The advent of robots that are able to sub-in for many of the job positions that human beings currently hold has altered an economic calculus within our society and an important stability measure as well.
Those who enjoy the status of being gainfully employed and those who dream of limitless future career possibilities are being forced to make some serious adjustments to their individual life plans.
A future in which robot employees replace the human kind has thus far been seen in the food service, manufacturing, and financial industries.
Interestingly, though, just like the rest of us Hollywood presently finds itself in a stare-down with the Brave New World of tomorrow. A similar form of technology to the one that is being applied to the overall labor market is rapidly advancing in the world of entertainment, and the same dynamics are present. Consequently, realistically threatened is one occupational position in particular, that of the Hollywood actor.
Recent advances in digital effects, combined with artificial intelligence, are bringing into reality the all digital actor, i.e., a complete and convincing digital reproduction of a real life human actor.
Similar tech-based techniques have been used to bring about a return to the small and big screen the images of actors who are no longer with us. A digital version of Peter Cushing was used to reprise his role in the Star Wars film “Rogue One.”
It is becoming more and more routine to scan the face and body of an actor prior to starting a project, so that a digital stunt double can be used, if necessary, as a stand-in for action scenes.
This year, for the entire length of the film, the major studio movie release “Alita: Battle Angel” utilized a computer-generated actor to play the central role of a cyborg.
Two major fall releases, “Gemini Man” and “The Irishman,” will use de-aging digital effects to create younger versions of the stars of the films. The two films are examples of a new actuality in Hollywood, where actors can portray a character of any age, notwithstanding their own individual birthdays.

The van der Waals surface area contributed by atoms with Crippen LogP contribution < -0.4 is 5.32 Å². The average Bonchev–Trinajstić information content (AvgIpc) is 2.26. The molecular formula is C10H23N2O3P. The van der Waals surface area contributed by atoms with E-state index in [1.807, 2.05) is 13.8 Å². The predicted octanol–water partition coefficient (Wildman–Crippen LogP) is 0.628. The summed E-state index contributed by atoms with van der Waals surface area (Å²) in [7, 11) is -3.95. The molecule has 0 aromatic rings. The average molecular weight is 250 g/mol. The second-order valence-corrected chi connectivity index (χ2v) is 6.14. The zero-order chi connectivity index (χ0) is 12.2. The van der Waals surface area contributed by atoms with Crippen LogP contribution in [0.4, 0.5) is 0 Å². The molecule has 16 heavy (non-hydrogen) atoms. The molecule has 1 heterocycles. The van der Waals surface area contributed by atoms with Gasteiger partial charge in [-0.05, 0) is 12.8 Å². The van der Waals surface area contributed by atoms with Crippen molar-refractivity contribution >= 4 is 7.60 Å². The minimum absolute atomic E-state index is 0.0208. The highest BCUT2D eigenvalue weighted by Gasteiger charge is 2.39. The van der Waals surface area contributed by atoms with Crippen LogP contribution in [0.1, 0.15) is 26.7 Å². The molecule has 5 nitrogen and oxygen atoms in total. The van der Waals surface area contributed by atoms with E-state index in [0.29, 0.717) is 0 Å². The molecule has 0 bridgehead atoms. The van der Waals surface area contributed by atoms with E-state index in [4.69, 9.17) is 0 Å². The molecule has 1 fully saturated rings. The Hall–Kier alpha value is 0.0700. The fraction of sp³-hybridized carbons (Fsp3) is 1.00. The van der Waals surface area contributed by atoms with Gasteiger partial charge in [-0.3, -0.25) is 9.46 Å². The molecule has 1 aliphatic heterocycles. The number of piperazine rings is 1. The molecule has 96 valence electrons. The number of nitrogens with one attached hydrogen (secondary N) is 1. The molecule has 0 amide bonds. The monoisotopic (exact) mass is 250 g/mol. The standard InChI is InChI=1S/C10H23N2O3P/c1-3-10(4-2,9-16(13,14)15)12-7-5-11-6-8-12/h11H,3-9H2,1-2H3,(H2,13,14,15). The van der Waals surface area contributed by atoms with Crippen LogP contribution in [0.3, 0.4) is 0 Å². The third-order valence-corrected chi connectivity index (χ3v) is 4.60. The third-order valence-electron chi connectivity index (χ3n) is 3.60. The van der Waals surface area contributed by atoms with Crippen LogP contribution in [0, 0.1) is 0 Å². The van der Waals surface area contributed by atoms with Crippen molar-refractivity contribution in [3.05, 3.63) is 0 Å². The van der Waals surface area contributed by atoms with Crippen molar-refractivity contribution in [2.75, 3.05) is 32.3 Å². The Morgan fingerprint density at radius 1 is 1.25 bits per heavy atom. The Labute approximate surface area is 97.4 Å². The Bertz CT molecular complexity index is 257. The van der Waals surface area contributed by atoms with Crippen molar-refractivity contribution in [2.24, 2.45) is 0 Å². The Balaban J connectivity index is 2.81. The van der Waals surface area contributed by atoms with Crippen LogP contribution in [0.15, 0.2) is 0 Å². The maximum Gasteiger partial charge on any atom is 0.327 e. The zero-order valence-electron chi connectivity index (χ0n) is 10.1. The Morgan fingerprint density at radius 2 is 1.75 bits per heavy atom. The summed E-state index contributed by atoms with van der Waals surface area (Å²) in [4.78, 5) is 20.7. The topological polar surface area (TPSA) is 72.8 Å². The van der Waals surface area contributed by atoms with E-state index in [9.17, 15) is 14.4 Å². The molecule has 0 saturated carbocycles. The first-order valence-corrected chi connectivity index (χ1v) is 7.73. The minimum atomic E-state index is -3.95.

“Gemini Man” star Will Smith, who is now 50-years-old, recently explained his new film’s plot to the entertainment press. The actor is depicted in the movie as battling against a younger clone of himself. The technology allowed the creation of a digital double of Smith that has the ability to act in scenes simultaneously with the star.
“There’s a completely digital 20-year-old version of myself that can make movies now,” Smith shared with reporters.
Another fall movie, “The Irishman,” features 75-year-old Robert De Niro and 79-year old Al Pacino playing labor union leader Frank Sheeran and union activist Jimmy Hoffa, respectively. Both actors appear in the film at disparately different ages in their lives via the use of digital de-aging effects.
The same technology created younger versions of actors Michael Douglas and Michelle Pfeiffer in “Ant-Man” and “The Wasp,” Samuel L. Jackson in “Captain Marvel,” and Anthony Hopkins in the first season of “Westworld.”
At a time when Hollywood studios routinely focus on the franchise rather than the individual star, and when so much of production is being brought to fruition via computer graphics, it is logical that in the future many entertainment executives will use logistic and financial reasoning to pursue a fully computer generated production, including the outright replacement of live actors themselves.
Research in the methodology and artistic refinement of digitally duplicating human beings is rapidly advancing. A studio specializing in digital humans, Digital Domain, created the character Thanos for the film “Infinity War,” and has been doing extensive research and development in a division aptly called the Digital Human Group.
The idea of non-human actors presents distinct advantages for modern-day filmmakers who would love to see a set free from tiresome retakes, bloated budgets, and demanding divas.